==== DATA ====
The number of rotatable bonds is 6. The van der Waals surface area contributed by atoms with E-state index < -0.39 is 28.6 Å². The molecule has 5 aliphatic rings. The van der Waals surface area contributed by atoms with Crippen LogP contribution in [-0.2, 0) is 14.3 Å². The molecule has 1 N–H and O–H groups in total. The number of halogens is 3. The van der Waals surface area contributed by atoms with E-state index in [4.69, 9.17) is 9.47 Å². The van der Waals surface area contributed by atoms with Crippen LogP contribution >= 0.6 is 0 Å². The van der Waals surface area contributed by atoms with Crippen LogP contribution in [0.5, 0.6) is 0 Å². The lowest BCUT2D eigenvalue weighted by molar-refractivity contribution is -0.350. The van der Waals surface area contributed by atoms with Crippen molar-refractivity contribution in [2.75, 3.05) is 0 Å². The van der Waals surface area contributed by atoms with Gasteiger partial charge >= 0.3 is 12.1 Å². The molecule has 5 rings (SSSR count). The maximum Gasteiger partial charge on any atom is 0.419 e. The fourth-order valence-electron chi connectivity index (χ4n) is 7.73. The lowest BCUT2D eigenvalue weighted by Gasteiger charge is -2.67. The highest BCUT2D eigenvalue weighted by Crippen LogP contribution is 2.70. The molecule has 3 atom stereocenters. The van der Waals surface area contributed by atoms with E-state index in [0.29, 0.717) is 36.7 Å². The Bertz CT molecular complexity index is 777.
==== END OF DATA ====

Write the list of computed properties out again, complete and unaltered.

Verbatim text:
The number of rotatable bonds is 6. The van der Waals surface area contributed by atoms with E-state index < -0.39 is 28.6 Å². The molecule has 5 aliphatic rings. The van der Waals surface area contributed by atoms with Crippen LogP contribution in [-0.2, 0) is 14.3 Å². The molecule has 1 N–H and O–H groups in total. The number of halogens is 3. The van der Waals surface area contributed by atoms with E-state index in [4.69, 9.17) is 9.47 Å². The van der Waals surface area contributed by atoms with Crippen LogP contribution >= 0.6 is 0 Å². The van der Waals surface area contributed by atoms with Crippen LogP contribution in [0.5, 0.6) is 0 Å². The lowest BCUT2D eigenvalue weighted by molar-refractivity contribution is -0.350. The van der Waals surface area contributed by atoms with Crippen molar-refractivity contribution in [2.75, 3.05) is 0 Å². The van der Waals surface area contributed by atoms with Gasteiger partial charge >= 0.3 is 12.1 Å². The molecule has 5 rings (SSSR count). The maximum Gasteiger partial charge on any atom is 0.419 e. The fourth-order valence-electron chi connectivity index (χ4n) is 7.73. The lowest BCUT2D eigenvalue weighted by Gasteiger charge is -2.67. The highest BCUT2D eigenvalue weighted by Crippen LogP contribution is 2.70. The molecule has 3 atom stereocenters. The van der Waals surface area contributed by atoms with E-state index in [0.29, 0.717) is 36.7 Å². The Bertz CT molecular complexity index is 777.